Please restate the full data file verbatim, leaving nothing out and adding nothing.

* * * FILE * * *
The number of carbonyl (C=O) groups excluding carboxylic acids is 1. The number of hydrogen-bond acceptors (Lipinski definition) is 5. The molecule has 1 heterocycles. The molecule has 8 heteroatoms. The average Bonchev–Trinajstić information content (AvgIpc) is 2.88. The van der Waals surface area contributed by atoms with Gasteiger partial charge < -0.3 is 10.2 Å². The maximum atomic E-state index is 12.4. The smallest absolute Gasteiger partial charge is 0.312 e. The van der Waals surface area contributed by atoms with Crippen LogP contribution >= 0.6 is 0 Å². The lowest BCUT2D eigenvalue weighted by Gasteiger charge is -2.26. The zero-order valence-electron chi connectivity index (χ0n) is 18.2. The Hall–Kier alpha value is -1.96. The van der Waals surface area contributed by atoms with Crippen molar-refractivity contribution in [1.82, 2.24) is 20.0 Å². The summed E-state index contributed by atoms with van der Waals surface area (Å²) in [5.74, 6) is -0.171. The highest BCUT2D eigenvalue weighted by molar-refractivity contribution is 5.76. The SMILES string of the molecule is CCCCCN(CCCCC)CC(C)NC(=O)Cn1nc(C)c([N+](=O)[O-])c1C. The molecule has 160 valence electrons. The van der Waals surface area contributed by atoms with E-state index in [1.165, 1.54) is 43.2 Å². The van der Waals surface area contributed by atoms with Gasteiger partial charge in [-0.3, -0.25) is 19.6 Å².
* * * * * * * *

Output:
The number of carbonyl (C=O) groups excluding carboxylic acids is 1. The number of hydrogen-bond acceptors (Lipinski definition) is 5. The molecule has 1 heterocycles. The molecule has 8 heteroatoms. The average Bonchev–Trinajstić information content (AvgIpc) is 2.88. The van der Waals surface area contributed by atoms with Gasteiger partial charge < -0.3 is 10.2 Å². The maximum atomic E-state index is 12.4. The smallest absolute Gasteiger partial charge is 0.312 e. The van der Waals surface area contributed by atoms with Crippen LogP contribution >= 0.6 is 0 Å². The lowest BCUT2D eigenvalue weighted by Gasteiger charge is -2.26. The zero-order valence-electron chi connectivity index (χ0n) is 18.2. The Hall–Kier alpha value is -1.96. The van der Waals surface area contributed by atoms with Crippen molar-refractivity contribution in [1.82, 2.24) is 20.0 Å². The summed E-state index contributed by atoms with van der Waals surface area (Å²) in [5.74, 6) is -0.171. The highest BCUT2D eigenvalue weighted by molar-refractivity contribution is 5.76. The SMILES string of the molecule is CCCCCN(CCCCC)CC(C)NC(=O)Cn1nc(C)c([N+](=O)[O-])c1C. The molecule has 160 valence electrons. The van der Waals surface area contributed by atoms with E-state index in [1.165, 1.54) is 43.2 Å². The van der Waals surface area contributed by atoms with Gasteiger partial charge in [-0.3, -0.25) is 19.6 Å².